Two methods were used to perform taxonomic assignment of protein-coding genes. The first was based on ORFs sequence similarities with sequenced genomes, using BLASTX analysis against the non-redundant NCBI database (E-value ≤10−8, identity ≥ 90%, and query length coverage ≥ 50%). A class, genus or species was assigned to a contig when protein-coding genes of this contig were derived from the same organism. The most probable common ancestor from which the non-assignable contig has evolved was retrieved using MEGAN v.5.10.6 [21] based on BLASTX analysis against non-redundant NCBI.

Results

Construction of the fecal metagenomic library

Metagenomic DNA was extracted from the fecal sample of an adult dromedary freely living in Tunisian desert as described above. DNA fragments with an average size of about 30 to 40 kbp were purified and used for the construction of the fosmid library. After the in-vitro packaging and transfection, the library was titrated yielding about 14000 clones and stored until screening. The fosmid contain analysis of several clones showed that almost all clones contained an insert of about 30 kb. The total size of this dromedary fecal library is estimated to be about 420 Mb of DNA. If the average size of a bacterial gene is assumed to be ~ 924 bp [22], then we have the potential to be screen about 450,000 environmental genes.

Activity-based screening of cellulolytic and hemicellulolytic enzymes

The fosmid library was screened for clone ability to degrade chromogenic substrates which mimic the chemical bonds between carbohydrate components of the plant cell wall. Endo-acting hemicellulases were screened by means of AZCL-Galactomannan (Carob), AZCL-Xylan (Birchwood) and AZCL-Barley-β-Glucan and the endo-acting cellulases were screened using Azo-Carbo-Methyl-Cellulose (AZO-CM-Cellulose) chromogenic substrates. Tween 20 was used for the assays of esterase including carbohydrate esterase which are key enzymes to breakdown hemicellulosic compounds. In total, 54 activities were validated, corresponding to 47 positive clones, meaning that some clones harbored several of the screened activities (Table 1).

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Table 1. Positive clones obtained by high-throughput screening.

https://doi.org/10.1371/journal.pone.0194621.t001

Respectively, 17, 20 and 5 hits were found on AZO-CM-Cellulose, AZCL-Galactomannan and AZCL-Barley-β-Glucan. Twelve clones were active on Tween 20. No hit was found on AZCL-Xylan. Among positive clones, two (26H3 and 36A23) displaying multiple activities were further analyzed. Indeed, the first clone (26H3) showed activity on AZO-CM cellulose, AZCL Carob galactomannan, and Tween 20 while the second (36A23) was active on AZCL carob galactomannan and AZCL barley β-glucan (Table 2).

Furthermore, liquid assays of the different activities on the cytoplasmic extracts of these clones (Table 3) confirm the presence of the activities revealed on high throughput screening.

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Table 3. Activities detected in the cytoplasmic extracts of clones 26H3 and 36A23.

https://doi.org/10.1371/journal.pone.0194621.t003

Sequencing and annotation

Sequencing of fosmid DNA from the selected clones, 26H3 and 36A23, was performed with the MiSeq (Illumina MiSeq (San Diego, CA)). Read assembly resulted in one large contig of 24131 bp for 26H3 (Accession number: LT796703) and 31146 bp for 36A23 (Accession number: LT796702). Gene prediction of resulting contigs showed that the metagenomic inserts contained 20 ORFs and 29 ORFs respectively for 26H3 and 36A23.

The taxonomic assignment of the predicted genes based on sequence similarities with the non-redundant (NR) protein sequences database of the NCBI showed that sequences of the two contigs present low similarity with proteins of sequenced genomes, showing that they derived from microorganisms whose genome sequences were not available. MEGAN analysis revealed that 16 and 17 ORFs respectively belonging to the clones 26H3 and 36A23 were assigned to the Bacteroidetes/Chlorobi group. None of the predicted genes in our contigs was assigned to a class, genus or species denoting that the two clones are originating from unidentified microorganisms.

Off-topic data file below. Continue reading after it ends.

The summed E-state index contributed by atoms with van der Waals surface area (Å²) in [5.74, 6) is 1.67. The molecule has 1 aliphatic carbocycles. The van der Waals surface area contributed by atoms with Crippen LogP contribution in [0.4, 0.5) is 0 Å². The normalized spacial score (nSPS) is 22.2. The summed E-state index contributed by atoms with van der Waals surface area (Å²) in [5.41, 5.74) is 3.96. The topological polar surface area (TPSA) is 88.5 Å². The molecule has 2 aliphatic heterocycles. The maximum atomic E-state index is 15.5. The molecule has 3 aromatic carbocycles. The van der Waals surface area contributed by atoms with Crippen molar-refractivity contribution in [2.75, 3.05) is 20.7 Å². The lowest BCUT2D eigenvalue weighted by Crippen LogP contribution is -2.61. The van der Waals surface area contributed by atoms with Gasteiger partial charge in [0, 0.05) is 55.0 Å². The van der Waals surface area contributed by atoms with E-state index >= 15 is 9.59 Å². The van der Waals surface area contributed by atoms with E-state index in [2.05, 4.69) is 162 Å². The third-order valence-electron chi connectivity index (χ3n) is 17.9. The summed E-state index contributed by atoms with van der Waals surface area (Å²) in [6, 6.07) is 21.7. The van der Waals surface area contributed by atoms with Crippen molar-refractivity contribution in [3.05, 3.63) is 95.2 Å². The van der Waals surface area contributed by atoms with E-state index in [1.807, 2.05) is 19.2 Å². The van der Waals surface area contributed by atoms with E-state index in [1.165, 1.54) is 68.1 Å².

The functional annotation of 26H3 and 36A23 sequences highlighted gene clusters involved in the degradation and transport of plant cell wall polysaccharides (Tables 4 and 5, Fig 1).

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Fig 1. Metagenomic polysaccharide utilization loci showing organization of genes involved in the degradation and transport of plant cell wall polysaccharides in 26H3 and 36A23 clusters.

https://doi.org/10.1371/journal.pone.0194621.g001

The clone 26H3 was active on AZO-CM-Cellulose, AZCL-galactomannan and Tween 20. Its metagenomic insert was predicted to encode 7 genes for proteins being involved in polysaccharide degradation and transport. Based on their CAZy content (Table 4) and gene organization (Fig 1), we predict that this contig would consist of at least one locus involved in polysaccharide utilization, including ORF1 to ORF5 or ORF6. This locus would indeed contain one carbohydrate transporter (ORF5) and 4 CAZy encoding genes, ORF1, 2, 3, 4, of which the best blast hits belong to the CAZy families CE7, GH5, GH26 and GH130. All the characterized GH130 members are specific to mannosides. In addition, families GH5 and GH26 both include endo- and exo- acting enzymes specific to β-1-4-linked mannosides. Finally, family CE7 contains deacetylases acting on various substrates. Since mannans can be esterified in secondary cell walls [23], we predict that this locus would target acetylated plant mannans. Excluded from this locus, contig 26H3 also has two other genes (ORF8 and ORF9) with high homology with CAZy-encoding genes assigned to the families GH3 and GH94. These two families involve β-1,4-glucosidases and cellobiose-phsophorylases, respectively. ORFs 8 and 9 would thus explain the activity detected on modified celluloses.

The clone 36A23 was active on AZCL-Barley-β-Glucan and on AZCL-galactomannan. Its metagenomic insert was predicted to encode 7 genes coding for proteins involved in transport and degradation of the plant cell wall polysacharides and oligosaccharides. At the beginning of the contig, on the reverse DNA strand, there is a gene with no significant homology with genes encoding characterized CAZymes, but RAST- annotated as a glycoside hydrolase (ORF3), and a gene (ORF6) assigned to the GH43 family. Further on the locus, on the forward strand, we find CAZy-encoding genes assigned to families GH16, GH5, GH26 and CE6. These three GH families contain members acting on β-1,3–1,4-glucans and β-1,4 mannan, which explains the activities detected on these substrates. However, without characterizing the substrate specificity of each of these CAZymes, it is at this stage difficult to assign a specific hemicellulosic target substrate to this locus.